Bird Proof your Roof, Get rid of birds from your roof with bird proof products.

by Alex A. Kecskes

If your home has been besieged by gulls, you know what a nuisance they can be. These scavengers will eat just about anything that’s on your patio, boat dock or backyard. That includes fish, insects, mollusks, worms, mice, young birds, bird eggs, and berries. When gulls feast and gather, they'll leave an awful mess. They can cover your backyard and patio area with smelly, disease carrying droppings and rotting fish. If they use your rooftop to tear apart their prey, they can dislodge and damage roofing tiles and other rooftop structures.

Like most birds, it’s not just one type of gull you have to worry about. There are over 45 species of gulls. Your typical gull is a medium to large bird with a mostly white body and grey or black markings on the wings and tail. Their stout, orange bills and webbed feet make them easily recognizable. While gulls are often found near large bodies of water like bays, inlets and lakes (as well as the ocean), they have been known to venture inland for food. So don’t be surprised to see them on the roof of your home or patio if your home is miles inland. 
To keep gulls away from your home, you should first remove any open food source such as open trashcans or pet food. After that, you’ll need some effective bird control measures to keep them away. Here are three bird deterrents the pros use:

Bird Spikes for Gulls

Gulls regularly choose the roof of a home or structure to roost on. The peak of a roof is an especially desired area as it provides a nice look out point for food and predators. Bird Spikes are a humane product used to keep gulls off roof lines, parapet walls, pilings and other areas. Bird Spikes simply create an uneven surface that gulls know they cant land on. Spikes that are pre-assembled, such as the Stainless or Plastic versions are easiest to install.

Bird Spiders

Bird Spiders have spindly arms that whip about in the wind. Gulls see these and will simply move on to a friendlier landing perch. Bird Spiders are easy to set up on decks, posts, atop light fixtures, rooftops, fixed umbrellas and awnings. These bird deterrents are available in 2-, 4-, 6- and 8-foot arm lengths to create larger and larger areas of bird deterrence. Look for bird spiders that feature a glue-on base, which can be attached to most surfaces.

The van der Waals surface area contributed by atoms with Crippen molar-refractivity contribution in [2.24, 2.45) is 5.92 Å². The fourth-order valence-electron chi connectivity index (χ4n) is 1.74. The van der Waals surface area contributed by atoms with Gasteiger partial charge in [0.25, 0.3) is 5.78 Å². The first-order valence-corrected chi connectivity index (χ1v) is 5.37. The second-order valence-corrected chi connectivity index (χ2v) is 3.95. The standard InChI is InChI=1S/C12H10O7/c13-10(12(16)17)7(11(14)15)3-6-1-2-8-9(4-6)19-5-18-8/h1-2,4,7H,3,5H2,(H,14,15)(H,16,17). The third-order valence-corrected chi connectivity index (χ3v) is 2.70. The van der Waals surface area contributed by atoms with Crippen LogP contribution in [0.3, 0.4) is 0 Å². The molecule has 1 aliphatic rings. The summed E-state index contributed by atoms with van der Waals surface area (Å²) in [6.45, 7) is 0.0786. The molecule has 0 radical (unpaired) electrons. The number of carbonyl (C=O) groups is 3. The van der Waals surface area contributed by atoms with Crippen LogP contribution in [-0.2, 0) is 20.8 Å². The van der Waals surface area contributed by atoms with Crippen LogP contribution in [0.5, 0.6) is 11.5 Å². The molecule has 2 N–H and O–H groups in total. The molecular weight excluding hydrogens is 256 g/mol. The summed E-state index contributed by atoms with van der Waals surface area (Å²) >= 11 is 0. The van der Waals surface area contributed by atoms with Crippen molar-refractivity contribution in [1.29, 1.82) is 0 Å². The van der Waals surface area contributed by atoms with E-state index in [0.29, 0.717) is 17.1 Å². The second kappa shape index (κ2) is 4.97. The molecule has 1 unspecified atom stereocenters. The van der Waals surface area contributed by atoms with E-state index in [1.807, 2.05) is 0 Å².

Sonic Gull Control

No gull likes to hear his fellow gulls being attacked. Or the sound of Peregrine falcons screeching in for the kill. Bird Sonic Deterrents exploit these fears and drive gulls away. These devices broadcast prerecorded distress and predator calls that resemble normal bird sounds to humans. One popular device features a built-in speaker that covers up to one acre. The unit can be programmed to turn on or off at night, and you can even adjust the volume.


by Terra Anders

Hirundo rustica!  It sounds like a battle cry of a foreign militia group. Actually, it is the scientific name for the common barn swallow.  Recognized by its long forked tail, glistening blue top feathers and soft pink breast color, the swallow can be seen flitting about almost endlessly throughout North America. One of the swallow’s most popular spots is California in the spring and summer.

Although these birds are pleasant to watch, they can create a nuisance in homes, structures, barns or stables.  Anywhere there are birds there is bird droppings.  In the case of swallows, their unique nesting habits add the additional title of pest bird.  Of the seven species of swallows that breed in California, the cliff and barn swallows build mud nests on the sides of homes, barns, garden gazebos, or stables.  These annoying mud nests often have landowners wondering how to keep these pest birds off their property.

Swallows look for structures that satisfy their four basic needs: an open area for seeking food, clean water for drinking and bathing, a vertical surface sheltered by an overhang for protection and attaching their nest, and, of course, enough good quality mud with which to build their mud nest. Once the birds find this perfect spot, they will come back year after year. 

The mud nests, just like the bird droppings can become infested with bugs or disease that can affect human health.  It is important to find humane ways to eliminate the nests and prevent the pest birds from returning the next year. During September and through January the swallows are still vacationing in South America, so now is the best time to install bird deterrents. Simply removing the abandoned nest will not deter these pest birds from returning.  In fact, removing nests during their “official” nesting season (mid-February to September 1) is not permitted in California without a special permit.

To keep pest birds away from a previously occupied nesting area, bird exclusion methods are required. Once the nest is removed and the area clean from debris, feathers and mud, use the methods suggested below to create a space that is uncomfortable and uninviting.  Bird Slopes under overhangs prevent the birds from getting a foothold on the vertical surfaces.  The UV protected slopes are a slippery, steeply slanted physical bird deterrent that blocks the overhang of the building.  These are ideal for ledges /overhangs that are about six inches wide. They are set in position and held in place with exterior polyurethane adhesive.

Hanging No Nasty Nest strips under eaves or overhangs are another effective way to keep birds away from the underside of overhangs or ledges. These are 3” x 11” strips of plastic that have a cluster of clear nylon strings dangling down.  Applying these irritating ticklers where the old nests used to be (or where new nests might be built) will coax pest birds to look elsewhere.

These simple bird control methods are aesthetically appealing and can be easily installed by the homeowner using adhesive, glue or nails.